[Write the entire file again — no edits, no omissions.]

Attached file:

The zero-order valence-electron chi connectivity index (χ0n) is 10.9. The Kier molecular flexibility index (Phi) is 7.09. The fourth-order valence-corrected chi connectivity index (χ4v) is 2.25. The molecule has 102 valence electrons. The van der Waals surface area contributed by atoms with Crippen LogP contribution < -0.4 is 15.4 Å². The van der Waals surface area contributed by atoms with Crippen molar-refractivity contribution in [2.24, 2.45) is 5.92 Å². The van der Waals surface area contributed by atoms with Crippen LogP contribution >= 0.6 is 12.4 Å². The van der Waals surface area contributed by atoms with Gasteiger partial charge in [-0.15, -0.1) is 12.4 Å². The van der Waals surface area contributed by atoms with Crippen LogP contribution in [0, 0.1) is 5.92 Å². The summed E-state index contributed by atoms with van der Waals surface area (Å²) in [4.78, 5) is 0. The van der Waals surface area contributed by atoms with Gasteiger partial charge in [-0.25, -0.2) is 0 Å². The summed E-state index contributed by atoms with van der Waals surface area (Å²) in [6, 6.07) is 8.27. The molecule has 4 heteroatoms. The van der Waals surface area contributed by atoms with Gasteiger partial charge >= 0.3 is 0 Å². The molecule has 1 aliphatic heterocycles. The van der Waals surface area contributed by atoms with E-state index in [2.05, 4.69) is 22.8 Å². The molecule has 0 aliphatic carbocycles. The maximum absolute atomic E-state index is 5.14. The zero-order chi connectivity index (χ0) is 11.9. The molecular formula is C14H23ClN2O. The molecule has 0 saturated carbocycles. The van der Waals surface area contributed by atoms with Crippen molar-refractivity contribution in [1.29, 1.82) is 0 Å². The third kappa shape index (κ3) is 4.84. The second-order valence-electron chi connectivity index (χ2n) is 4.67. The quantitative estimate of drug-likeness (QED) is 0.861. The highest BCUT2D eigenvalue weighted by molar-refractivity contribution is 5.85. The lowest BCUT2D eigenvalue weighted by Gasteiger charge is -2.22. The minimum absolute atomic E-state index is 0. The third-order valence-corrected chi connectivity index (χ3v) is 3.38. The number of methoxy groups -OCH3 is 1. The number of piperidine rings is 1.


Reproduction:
The zero-order valence-electron chi connectivity index (χ0n) is 10.9. The Kier molecular flexibility index (Phi) is 7.09. The fourth-order valence-corrected chi connectivity index (χ4v) is 2.25. The molecule has 102 valence electrons. The van der Waals surface area contributed by atoms with Crippen LogP contribution < -0.4 is 15.4 Å². The van der Waals surface area contributed by atoms with Crippen molar-refractivity contribution in [2.24, 2.45) is 5.92 Å². The van der Waals surface area contributed by atoms with Crippen LogP contribution >= 0.6 is 12.4 Å². The van der Waals surface area contributed by atoms with Gasteiger partial charge in [-0.15, -0.1) is 12.4 Å². The van der Waals surface area contributed by atoms with Crippen LogP contribution in [0, 0.1) is 5.92 Å². The summed E-state index contributed by atoms with van der Waals surface area (Å²) in [4.78, 5) is 0. The van der Waals surface area contributed by atoms with Gasteiger partial charge in [-0.25, -0.2) is 0 Å². The summed E-state index contributed by atoms with van der Waals surface area (Å²) in [6, 6.07) is 8.27. The molecule has 4 heteroatoms. The van der Waals surface area contributed by atoms with Gasteiger partial charge >= 0.3 is 0 Å². The molecule has 1 aliphatic heterocycles. The van der Waals surface area contributed by atoms with E-state index in [2.05, 4.69) is 22.8 Å². The molecule has 0 aliphatic carbocycles. The maximum absolute atomic E-state index is 5.14. The zero-order chi connectivity index (χ0) is 11.9. The molecular formula is C14H23ClN2O. The molecule has 0 saturated carbocycles. The van der Waals surface area contributed by atoms with Crippen molar-refractivity contribution in [1.29, 1.82) is 0 Å². The third kappa shape index (κ3) is 4.84. The second-order valence-electron chi connectivity index (χ2n) is 4.67. The quantitative estimate of drug-likeness (QED) is 0.861. The highest BCUT2D eigenvalue weighted by molar-refractivity contribution is 5.85. The lowest BCUT2D eigenvalue weighted by Gasteiger charge is -2.22. The minimum absolute atomic E-state index is 0. The third-order valence-corrected chi connectivity index (χ3v) is 3.38. The number of methoxy groups -OCH3 is 1. The number of piperidine rings is 1.